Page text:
Why Donald Trump's rally Saturday in Iowa is different Former President Donald Trump, who is teasing another run, is holding a large rally at the Iowa State Fairgrounds Saturday night.

Potential candidates always test political waters in Iowa. Trump's trip is different

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Former President Donald Trump holds a rally at the Iowa State Fairgrounds in Des Moines tonight. It is common for aspiring candidates to come to the early nominating state this far ahead of an election.

But as Iowa Public Radio's Clay Masters reports, Trump's visit is new territory.

CLAY MASTERS, BYLINE: There always seems to be someone testing the presidential waters here in Iowa. Over the summer, South Dakota Governor Kristi Noem and former Vice President Mike Pence headlined an event for a prominent evangelical Christian group. Senator Tom Cotton went viral doing pushups at a fundraiser with his Iowa colleague Chuck Grassley.


JONI ERNST: Sixteen, 17, 18, 19.


MASTERS: Coming here this early is about meeting voters and laying the groundwork for a potential campaign. But what's happening tonight is unprecedented. A former president who just lost his reelection is holding a large rally and teasing another run. The latest Iowa poll, published in the Des Moines Register, says Trump is more popular in the state after leaving office. Pollster J. Ann Selzer says Trump remains very popular with Republicans and has made gains with independents.

J ANN SELZER: From March, it was 45-53 - so a majority of independents saying they had an unfavorable opinion of former President Trump. In this poll, it was 48-49. So he's evened out the edge that was there as a problem with independent voters in Iowa.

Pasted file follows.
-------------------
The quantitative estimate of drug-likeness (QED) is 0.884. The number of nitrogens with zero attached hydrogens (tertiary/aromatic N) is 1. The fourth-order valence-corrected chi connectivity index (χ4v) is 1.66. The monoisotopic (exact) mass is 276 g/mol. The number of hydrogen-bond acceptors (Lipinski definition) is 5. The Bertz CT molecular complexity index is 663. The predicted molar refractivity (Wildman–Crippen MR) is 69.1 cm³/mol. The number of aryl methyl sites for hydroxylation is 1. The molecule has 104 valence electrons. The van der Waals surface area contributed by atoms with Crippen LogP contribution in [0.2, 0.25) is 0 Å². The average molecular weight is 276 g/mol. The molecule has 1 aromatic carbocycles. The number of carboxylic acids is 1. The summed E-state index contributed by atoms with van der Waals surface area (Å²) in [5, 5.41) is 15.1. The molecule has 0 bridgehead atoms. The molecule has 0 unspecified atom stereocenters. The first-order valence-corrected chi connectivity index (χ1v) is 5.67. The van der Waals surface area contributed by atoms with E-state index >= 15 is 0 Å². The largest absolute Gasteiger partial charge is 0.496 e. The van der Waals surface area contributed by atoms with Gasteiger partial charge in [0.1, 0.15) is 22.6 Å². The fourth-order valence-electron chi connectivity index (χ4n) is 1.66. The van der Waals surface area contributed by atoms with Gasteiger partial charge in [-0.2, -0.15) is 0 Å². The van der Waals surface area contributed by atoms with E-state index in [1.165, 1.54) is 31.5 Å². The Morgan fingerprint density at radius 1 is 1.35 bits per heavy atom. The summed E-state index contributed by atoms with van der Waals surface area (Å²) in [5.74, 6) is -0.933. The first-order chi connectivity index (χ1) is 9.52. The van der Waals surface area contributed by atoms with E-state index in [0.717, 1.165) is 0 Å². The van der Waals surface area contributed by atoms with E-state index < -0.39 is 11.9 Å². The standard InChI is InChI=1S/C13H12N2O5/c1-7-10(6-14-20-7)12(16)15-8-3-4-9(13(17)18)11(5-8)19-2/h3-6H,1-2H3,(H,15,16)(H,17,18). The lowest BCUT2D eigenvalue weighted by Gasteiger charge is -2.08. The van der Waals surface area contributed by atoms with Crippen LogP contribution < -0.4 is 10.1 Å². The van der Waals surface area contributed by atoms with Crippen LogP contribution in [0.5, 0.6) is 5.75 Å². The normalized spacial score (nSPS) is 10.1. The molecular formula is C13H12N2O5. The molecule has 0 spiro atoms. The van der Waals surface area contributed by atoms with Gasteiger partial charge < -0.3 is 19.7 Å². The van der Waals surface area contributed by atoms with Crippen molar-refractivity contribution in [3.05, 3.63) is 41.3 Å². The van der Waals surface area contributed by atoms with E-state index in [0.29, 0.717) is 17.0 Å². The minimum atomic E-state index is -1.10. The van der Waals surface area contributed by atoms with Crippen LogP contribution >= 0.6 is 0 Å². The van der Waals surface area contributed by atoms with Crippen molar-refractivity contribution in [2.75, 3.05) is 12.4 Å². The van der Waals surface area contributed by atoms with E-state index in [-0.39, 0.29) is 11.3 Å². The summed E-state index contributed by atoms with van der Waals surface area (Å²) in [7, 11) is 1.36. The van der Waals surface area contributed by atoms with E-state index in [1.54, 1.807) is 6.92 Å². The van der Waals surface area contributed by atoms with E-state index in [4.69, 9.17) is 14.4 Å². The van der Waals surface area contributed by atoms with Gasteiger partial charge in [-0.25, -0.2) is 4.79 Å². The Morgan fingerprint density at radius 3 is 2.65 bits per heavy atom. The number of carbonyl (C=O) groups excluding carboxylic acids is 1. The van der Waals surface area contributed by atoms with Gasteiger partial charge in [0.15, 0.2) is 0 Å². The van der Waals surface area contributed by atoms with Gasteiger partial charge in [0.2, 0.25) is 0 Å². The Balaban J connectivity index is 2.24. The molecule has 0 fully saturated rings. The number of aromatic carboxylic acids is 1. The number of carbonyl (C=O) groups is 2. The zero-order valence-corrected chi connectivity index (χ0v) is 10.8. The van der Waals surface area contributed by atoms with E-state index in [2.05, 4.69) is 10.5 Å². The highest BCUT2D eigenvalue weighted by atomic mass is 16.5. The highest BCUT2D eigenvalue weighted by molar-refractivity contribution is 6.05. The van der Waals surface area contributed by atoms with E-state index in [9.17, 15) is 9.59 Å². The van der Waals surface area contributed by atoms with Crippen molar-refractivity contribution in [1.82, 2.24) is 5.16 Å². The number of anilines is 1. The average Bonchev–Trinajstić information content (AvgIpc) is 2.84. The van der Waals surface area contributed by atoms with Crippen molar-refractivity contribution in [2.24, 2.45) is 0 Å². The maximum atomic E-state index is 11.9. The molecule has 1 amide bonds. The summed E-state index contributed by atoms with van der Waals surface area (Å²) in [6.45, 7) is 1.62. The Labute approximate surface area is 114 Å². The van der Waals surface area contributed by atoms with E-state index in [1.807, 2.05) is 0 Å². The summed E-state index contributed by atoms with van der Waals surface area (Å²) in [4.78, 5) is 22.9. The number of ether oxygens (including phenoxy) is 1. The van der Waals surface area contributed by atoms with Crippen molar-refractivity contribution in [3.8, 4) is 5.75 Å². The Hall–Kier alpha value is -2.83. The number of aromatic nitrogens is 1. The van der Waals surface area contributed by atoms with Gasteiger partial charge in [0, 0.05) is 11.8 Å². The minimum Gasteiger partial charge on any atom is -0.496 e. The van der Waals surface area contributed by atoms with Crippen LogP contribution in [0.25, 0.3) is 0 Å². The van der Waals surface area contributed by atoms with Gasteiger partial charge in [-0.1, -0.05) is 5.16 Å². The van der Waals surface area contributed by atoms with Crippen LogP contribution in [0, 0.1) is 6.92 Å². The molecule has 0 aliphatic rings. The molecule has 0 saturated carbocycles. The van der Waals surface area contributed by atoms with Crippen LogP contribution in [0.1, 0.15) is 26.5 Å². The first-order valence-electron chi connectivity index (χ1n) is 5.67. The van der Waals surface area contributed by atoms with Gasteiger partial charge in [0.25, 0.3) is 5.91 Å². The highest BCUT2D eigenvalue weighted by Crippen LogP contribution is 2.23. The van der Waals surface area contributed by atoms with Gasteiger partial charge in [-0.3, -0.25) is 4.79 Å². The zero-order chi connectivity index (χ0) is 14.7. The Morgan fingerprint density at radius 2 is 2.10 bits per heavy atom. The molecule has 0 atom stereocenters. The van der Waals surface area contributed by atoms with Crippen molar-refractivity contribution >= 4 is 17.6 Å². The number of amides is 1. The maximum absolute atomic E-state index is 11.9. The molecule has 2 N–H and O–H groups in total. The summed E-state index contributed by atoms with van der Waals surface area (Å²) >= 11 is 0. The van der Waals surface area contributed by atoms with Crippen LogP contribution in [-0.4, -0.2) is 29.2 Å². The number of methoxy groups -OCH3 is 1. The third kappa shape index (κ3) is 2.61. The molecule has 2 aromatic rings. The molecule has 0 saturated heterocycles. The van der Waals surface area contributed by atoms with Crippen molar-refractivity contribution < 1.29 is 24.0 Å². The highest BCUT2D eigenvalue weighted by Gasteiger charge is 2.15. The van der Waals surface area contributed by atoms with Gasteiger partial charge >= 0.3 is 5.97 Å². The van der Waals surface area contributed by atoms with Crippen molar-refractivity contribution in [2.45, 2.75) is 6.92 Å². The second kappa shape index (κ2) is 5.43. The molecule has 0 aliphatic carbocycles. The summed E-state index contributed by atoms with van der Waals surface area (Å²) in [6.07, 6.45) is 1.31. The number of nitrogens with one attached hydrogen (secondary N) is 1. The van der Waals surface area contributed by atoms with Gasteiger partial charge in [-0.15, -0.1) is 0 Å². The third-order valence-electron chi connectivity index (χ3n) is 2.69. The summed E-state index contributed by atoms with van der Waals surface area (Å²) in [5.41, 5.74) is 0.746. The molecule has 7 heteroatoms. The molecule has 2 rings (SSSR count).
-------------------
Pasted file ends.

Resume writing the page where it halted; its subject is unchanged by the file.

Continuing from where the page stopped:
MASTERS: The former president boasted about those numbers in an email to supporters this week. His political action committee also hired a couple of Iowa advisers recently. Kedron Bardwell is a political science professor at Simpson College. He says Trump has mostly frozen the field for Republicans.

KEDRON BARDWELL: It doesn't mean that they're not testing the waters. But I don't think people want to go through the amount of work it would take to build the infrastructure and get, you know, the donations lined up, ready to go if they know that in a few months, he's just going to drop his hat in the ring anyway.

MASTERS: Trump's trip to Iowa brings up another thing that's unprecedented - the false claims he's pushing about the 2020 election being stolen. There is no evidence of widespread voter fraud. But Iowans are asking about it at town halls, like at this one last month for Senator Grassley in rural western Iowa.


CHUCK GRASSLEY: I see four hands up. And I'm going to forget who...


GRASSLEY: ...Those are. But you keep raising them.

MASTERS: A man in the back of this crowded room tells Grassley he doesn't trust the outcome of the election.


UNIDENTIFIED PERSON: But I feel in my heart that there was a lot of cheating going on - I mean, a lot. And if Biden won, I'm OK with it. If Trump won and Biden's in there, I am not OK with it.

MASTERS: Grassley didn't directly correct the claim. Instead, he defended Iowa's elections and criticized Democratic voting legislation. Kedron Bardwell at Simpson College says misinformation has taken hold in the GOP.

BARDWELL: You can't put the genie back in the bottle in terms of - once this accusation is unleashed, and once it's believed by a large percentage of the Republican base, there's kind of no going back at that point, mainly because kind of the psychological dynamics of misinformation are such that at that point, people will just find and then rationalize the position that they already have.

MASTERS: Trump's lies about 2020 have not dissuaded Iowa Republicans from wanting to appear with him. That includes Iowans who are up for reelection next year. Both Grassley and Governor Kim Reynolds are slated to speak ahead of him tonight at the Iowa State Fairgrounds.

For NPR News, I'm Clay Masters in Des Moines.


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